Congratulations on your election! Can you tell us a little bit more about your journey into the policy world and to your current position as Dean at NYU.
I was very fortunate early in my career to have the opportunity to serve as a Senior Economist on the President’s Council of Economic Advisers, on leave from a faculty position at Columbia University’s Mailman School of Public Health. While I was there, President Clinton was elected, and I had a ringside seat during the first six months of the Administration’s efforts in both health reform and (to a lesser degree) welfare reform. I met many brilliant people, both career government staff and political appointees, and I learned a lot about the policy development process. When I returned to New York, I wrote a book about health reform (an unusual career move for an economist) and began to focus my research on the problems of the uninsured and on mental health policy.
Fifteen years later, President Obama nominated me to be Assistant Secretary for Planning and Evaluation (ASPE). In this role, I had the extraordinary experience of working on the implementation of the Affordable Care Act, as well as the many other issues that HHS—and the ASPE office—addresses. Being ASPE reinforced my belief that excellent policy analysis and policy management are absolutely critical to the success of government actions. After I left, I looked for a role where I could lead an organization, help educate the next generation of policy analysts and managers, work with a faculty who conduct cutting-edge policy research, and live in the greatest city in the world. That’s exactly what being Dean at NYU Wagner entails.
As President-Elect, your main responsibility is the Fall Conference. Tell us a little bit more about the theme for this year, Research across the Policy Lifecycle – Formulation, Implementation, Evaluation, and Back Again.
My goal in setting the theme of the conference was to emphasize that policy research doesn’t—and shouldn’t—be thought of as the last step in the policy process. We sometimes think of the policy process as linear: it begins with policy development and formulation governed by stakeholders and interest groups, which leads to legislation; then there’s policy implementation through regulations and the activities of the bureaucracy; and finally, there’s research evaluating and analyzing the effects of the policy. There are two problems with that linear story. First, most policy issues are revisited over and over again, at the legislative level and the implementation level. The policy process is more of a circle than a line. Second, as I learned at ASPE, research has value throughout the process—in describing problems and forecasting how various policy responses would likely address them; in studying what institutional, contextual, programmatic, policy, and other factors facilitate or impede effective implementation; in understanding whether and how a policy worked, and how it worked differently for different groups; and then in suggesting how alternative strategies would ameliorate the problems that remain.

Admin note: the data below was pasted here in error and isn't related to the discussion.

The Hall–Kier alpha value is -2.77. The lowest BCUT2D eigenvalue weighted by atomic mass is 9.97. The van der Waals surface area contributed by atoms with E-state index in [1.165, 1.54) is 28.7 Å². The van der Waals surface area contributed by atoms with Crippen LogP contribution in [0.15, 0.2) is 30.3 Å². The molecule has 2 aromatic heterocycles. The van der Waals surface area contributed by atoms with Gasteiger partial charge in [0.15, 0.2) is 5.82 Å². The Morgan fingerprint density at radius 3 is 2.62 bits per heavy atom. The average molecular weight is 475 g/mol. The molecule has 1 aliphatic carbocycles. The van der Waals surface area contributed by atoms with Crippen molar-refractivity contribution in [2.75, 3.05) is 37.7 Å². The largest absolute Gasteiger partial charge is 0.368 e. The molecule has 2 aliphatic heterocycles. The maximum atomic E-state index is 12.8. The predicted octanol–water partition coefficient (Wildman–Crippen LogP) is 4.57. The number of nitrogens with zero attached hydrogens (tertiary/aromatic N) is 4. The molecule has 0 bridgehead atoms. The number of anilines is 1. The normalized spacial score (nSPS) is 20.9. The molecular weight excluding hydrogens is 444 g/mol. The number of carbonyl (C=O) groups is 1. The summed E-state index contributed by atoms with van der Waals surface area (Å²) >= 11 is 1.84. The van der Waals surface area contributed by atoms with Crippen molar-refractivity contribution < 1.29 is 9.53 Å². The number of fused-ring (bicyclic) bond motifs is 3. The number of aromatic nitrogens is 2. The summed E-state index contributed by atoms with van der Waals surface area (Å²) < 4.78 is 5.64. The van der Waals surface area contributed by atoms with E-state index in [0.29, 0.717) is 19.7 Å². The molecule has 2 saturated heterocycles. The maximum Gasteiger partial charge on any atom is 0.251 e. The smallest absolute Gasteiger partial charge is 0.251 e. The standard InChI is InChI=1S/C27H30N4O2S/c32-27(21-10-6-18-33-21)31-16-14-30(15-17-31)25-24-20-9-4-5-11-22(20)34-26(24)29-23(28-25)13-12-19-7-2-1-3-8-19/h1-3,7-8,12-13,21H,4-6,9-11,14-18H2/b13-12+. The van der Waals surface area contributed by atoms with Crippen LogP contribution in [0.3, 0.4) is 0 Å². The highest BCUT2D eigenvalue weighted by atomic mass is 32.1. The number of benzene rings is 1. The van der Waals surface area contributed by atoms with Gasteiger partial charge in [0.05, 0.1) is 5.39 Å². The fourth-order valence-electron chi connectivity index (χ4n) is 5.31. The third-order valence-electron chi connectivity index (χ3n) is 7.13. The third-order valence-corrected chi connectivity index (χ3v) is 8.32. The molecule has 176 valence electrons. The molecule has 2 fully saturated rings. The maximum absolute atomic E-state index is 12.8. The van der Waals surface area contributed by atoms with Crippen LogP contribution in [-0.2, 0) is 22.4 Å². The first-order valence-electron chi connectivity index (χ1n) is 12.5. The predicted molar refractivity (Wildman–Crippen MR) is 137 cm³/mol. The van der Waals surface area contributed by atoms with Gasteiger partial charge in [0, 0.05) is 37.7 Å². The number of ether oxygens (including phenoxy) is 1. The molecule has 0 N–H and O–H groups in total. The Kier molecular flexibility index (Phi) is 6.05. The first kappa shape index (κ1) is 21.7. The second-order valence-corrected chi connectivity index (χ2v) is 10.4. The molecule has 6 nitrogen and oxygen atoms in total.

Where do you feel APPAM has the most room to grow for the next few years as you assume an important leadership role with the organization?
I’d like to see and help APPAM build on its ongoing efforts to incorporate a greater diversity of people, views, and experiences. Consistent with my theme choice, I’d like to see more research at APPAM on the implementation stage of the policy lifecycle. I’m also interested in how we might strengthen our ties to policy researchers in state and local governments.
As Dean you have a unique vantage point, so could you share with us your perspective on how public policy education has changed, and where you see the field, broadly, going?
Public policy education has changed and continues to evolve because both the context and content of public policy changes and the tools available to researchers and educators change. Most recently, I think, we’ve seen changes across each of these three dimensions. First, there is a growing emphasis on recognizing the diversity of our students’ experiences and the heterogeneity of the communities we serve. We no longer segregate problems of discrimination and bias into topical, specialized courses—these problems are fundamental to all public policy. We can’t gloss over growing partisanship and polarization in our classes; our students need to understand how to confront those problems in the work they do. Second, there’s growing student interest in learning about research on the environment, criminal justice, and housing—as those issues have risen to the top of the policy agenda. Third, our students need to learn how to understand and use “big data” and methods like machine learning that use big data. Our traditional approach of developing hypotheses based on a theoretical model and then finding or collecting data to test those hypotheses is giving away to approaches that begin with the data. We need to teach our students how to think about data in a way that facilitates continuous learning— across the entire policy lifecycle!